3. My fourth teacher was a famous Romanian soprano who defected to the United States after the Communist overthrow of her country. She was also a lovely, lovely person and had some fantastic students who went on to great international careers. She didn’t quite know what to do with me. She gave me repertoire that was totally wrong for me, and I didn’t know any better. I did two auditions at which the panel said, “Miss Thomas, why are you singing this aria?” and I answered, “Because my teacher assigned it to me.” The second time I added, “This is the second time I’ve been asked that question. Why do you ask?” and I was told, “This is an aria for a dramatic mezzo and you are a lyric.” Up to that point, I knew nothing about fach. I thought that if it was in the mezzo aria book, I could sing it. I spent a lot of time with recordings of lyric mezzos to know just what I was supposed to sing. Then when I was assigned another big honking dramatic piece, I knew enough to stop taking lessons. (I also had the excuse of … moving.)

So here are things that you should think about:

1. Does it feel good? Are you uncomfortable? Does it feel unnatural? That’s different from something you’re not used to. If it hurts, it’s not good for you. If you’re hoarse (not just tired), it’s not good for you.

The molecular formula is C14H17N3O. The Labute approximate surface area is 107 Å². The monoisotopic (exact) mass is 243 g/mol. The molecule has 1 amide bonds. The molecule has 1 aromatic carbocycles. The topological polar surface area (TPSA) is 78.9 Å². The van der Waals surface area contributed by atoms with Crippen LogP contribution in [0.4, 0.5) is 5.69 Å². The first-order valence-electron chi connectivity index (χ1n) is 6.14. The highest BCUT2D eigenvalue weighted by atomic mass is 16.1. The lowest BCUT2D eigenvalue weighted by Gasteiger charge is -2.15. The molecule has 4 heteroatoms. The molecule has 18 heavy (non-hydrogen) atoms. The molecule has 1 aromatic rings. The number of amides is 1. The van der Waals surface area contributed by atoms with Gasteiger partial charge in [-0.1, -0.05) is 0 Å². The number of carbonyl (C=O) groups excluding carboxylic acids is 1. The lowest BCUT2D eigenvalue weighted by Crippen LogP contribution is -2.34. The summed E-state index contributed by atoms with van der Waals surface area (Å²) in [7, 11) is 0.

2. Are you being challenged? Does your teacher have students who are your level or higher? If he or she isn’t used to working with people at a high technical level, he/she might not have enough to offer you.

3. Are you singing the right repertoire? This will require you to know just what the fach you are. 🙂 This doesn’t mean that you shouldn’t sing something outside your comfort zone. It means that you shouldn’t sing rep that is too heavy for your current level of ability. If you are a light lyric soprano, you shouldn’t be singing Wagner. If you are a young lyric mezzo, you shouldn’t sing “O mio Fernando.” (See “Miss Thomas, why are you singing this aria,” above.) If you are a legit MT soprano, you probably shouldn’t be singing “Astonishing” in a full belt. If you are a belter, you probably shouldn’t be singing a very high legit soprano. At least not in auditions. You can work on those pieces for technical reasons, but if they aren’t songs in your fach, then don’t perform them for anyone who counts.